August 10, 2010

Review of "Confessions of a Prairie Bitch" by Alison Arngrim

Synopsis:  For seven years, Alison Arngrim played a wretched, scheming, selfish, lying, manipulative brat on one of TV history's most beloved series. Though millions of Little House on the Prairie viewers hated Nellie Oleson and her evil antics, Arngrim grew to love her character—and the freedom and confidence Nellie inspired in her.



In Confessions of a Prairie Bitch, Arngrim describes growing up in Hollywood with her eccentric parents: Thor Arngrim, a talent manager to Liberace and others, whose appetite for publicity was insatiable, and legendary voice actress Norma MacMillan, who played both Gumby and Casper the Friendly Ghost. She recalls her most cherished and often wickedly funny moments behind the scenes of Little House: Michael Landon's "unsaintly" habit of not wearing underwear; how she and Melissa Gilbert (who played her TV nemesis, Laura Ingalls) became best friends and accidentally got drunk on rum cakes at 7-Eleven; and the only time she and Katherine MacGregor (who played Nellie's mom) appeared in public in costume, provoking a posse of elementary schoolgirls to attack them.


Arngrim relays all this and more with biting wit, but she also bravely recounts her life's challenges: her struggle to survive a history of traumatic abuse, depression, and paralyzing shyness; the "secret" her father kept from her for twenty years; and the devastating loss of her "Little House husband" and best friend, Steve Tracy, to AIDS, which inspired her second career in social and political activism. Arngrim describes how Nellie Oleson taught her to be bold, daring, and determined, and how she is eternally grateful to have had the biggest little bitch on the prairie to show her the way.


If you haven't read Alison Arngrim's Confessions of a Prairie Bitch, run, run, run out right now and get yourself a copy, whether you buy, borrow or steal it (not so much that last part, okay?).  It is that good.

I was a child of the 1970s, who grew up watching Little House on the Prairie and "hating" mean old Nellie Oleson.  Wasn't she one of the cruelest child characters ever?  Bless Alison Arngrim and not only her acting skills (because Arngrim herself was nothing like mean spirited Nellie) but her incredible wit and humor.  She is one of the funniest people you may never meet. 

She spills all, and I do mean all, in Prairie Bitch, from her early beginnings being born into a showbiz marriage, to her father's unspoken but accepted lifestyle, to the abuse she suffered at the hands of her older brother, to the life-changing audition for the iconic role of Nellie, to her life beyond the prairie, on the stage as a stand-up comedienne and her tireless activism for AIDS awareness.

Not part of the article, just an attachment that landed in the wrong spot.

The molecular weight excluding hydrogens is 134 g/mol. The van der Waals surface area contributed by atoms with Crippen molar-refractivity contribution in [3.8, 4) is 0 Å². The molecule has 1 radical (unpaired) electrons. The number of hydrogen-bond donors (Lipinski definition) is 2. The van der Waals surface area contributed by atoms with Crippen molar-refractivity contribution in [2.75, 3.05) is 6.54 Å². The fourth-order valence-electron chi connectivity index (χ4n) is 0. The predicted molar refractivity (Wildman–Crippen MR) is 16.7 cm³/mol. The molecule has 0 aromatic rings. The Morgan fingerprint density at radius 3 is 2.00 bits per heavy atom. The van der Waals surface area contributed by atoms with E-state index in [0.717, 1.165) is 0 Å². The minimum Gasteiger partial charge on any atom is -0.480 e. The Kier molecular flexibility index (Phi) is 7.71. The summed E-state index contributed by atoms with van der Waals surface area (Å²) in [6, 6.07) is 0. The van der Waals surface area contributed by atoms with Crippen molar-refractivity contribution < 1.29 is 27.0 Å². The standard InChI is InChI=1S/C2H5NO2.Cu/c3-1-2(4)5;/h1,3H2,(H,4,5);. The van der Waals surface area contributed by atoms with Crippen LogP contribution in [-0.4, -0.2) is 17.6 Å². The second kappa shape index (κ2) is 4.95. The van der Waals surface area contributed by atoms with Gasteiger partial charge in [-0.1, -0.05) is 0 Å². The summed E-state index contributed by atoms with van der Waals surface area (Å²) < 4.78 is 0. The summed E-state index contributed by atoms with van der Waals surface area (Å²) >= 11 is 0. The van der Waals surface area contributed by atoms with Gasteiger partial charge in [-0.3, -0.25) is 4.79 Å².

I loved everything about this book and read it in under two days.  Arngrim shares behind the scenes tales of Little House, including the aforementioned Michael Landon's aversion to underwear while in costume as Charles Ingalls, to the then 10 year old Melissa Gilbert's precociousness and all knowing information of cast and crew, to Melissa Sue Anderson's strikingly different real life personality versus that of her role as sweet Mary Ingalls, to the immediate and devoted love she felt for her co-star and television husband Steve Tracy.  I was fascinated with the recountings of what really happened behind the scenes of some of my more favored Little House episodes, as well as the fact that Arngrim and Gilbert were best friends, despite playing mortal enemies each week in front of the cameras. 

Her chapters on the abuse she suffered at the hands of her brother were tragic and could be hard to read, but Arngrim's strength powers through each page and this reader was encouraged that Arngrim did not fall victim to the drugs/alcohol/crime/early death cycle that many child actors do.  Lindsay Lohan, among others, could take a page from Arngrim's book and learn a lot. 

Perhaps most touching were the sections recounting Arngrim's initial meeting with actor Steve Tracy, their enjoyment working together, their loyal friendship and his final days.  I know I will never be able to watch another episode of Little House featuring Nellie and Percival without a sadness in my heart at the loss of Tracy, as well as a special happiness knowing that neither Arngrim nor Tracy were acting in those scenes showcasing Nellie's and Percival's happiness.

Many celebrities and former child actors have written memoirs, some very well done, some for a quick buck, but I would certainly place Arngrim's at the top of the list without hesitation.  You simply cannot go wrong with Confessions of a Prairie Bitch and I promise you will gain respect for Arngrim in the process.

Confessions of a Prairie Bitch is available for purchase at major booksellers, including Barnes & Noble and Amazon.

To follow Alison Arngrim's Twitter page, go HERE

FTC Disclosure: This book was borrowed from my local public library. I was neither compensated nor paid in any way for this review.




3 comments:

Sun Singer said...

Child actors often end up badly. More than we know, some begin badly and suffer challenges we cannot guess at while watching their characters on a popular series. This appears to be an amazing book by an amazing actress who has ended up well.

Malcolm

Amber Stults said...

A lot of childhood memoirs are about overcoming adversity. It sounds like she did it with a lot of grace.

Michelle (Red Headed Book Child) said...

Man, I was supposed to go see her when she came to town at the Mall of Amercia AND when she visited Walnut Grove but it didn't work out.

Awesome review. I knew it would be good.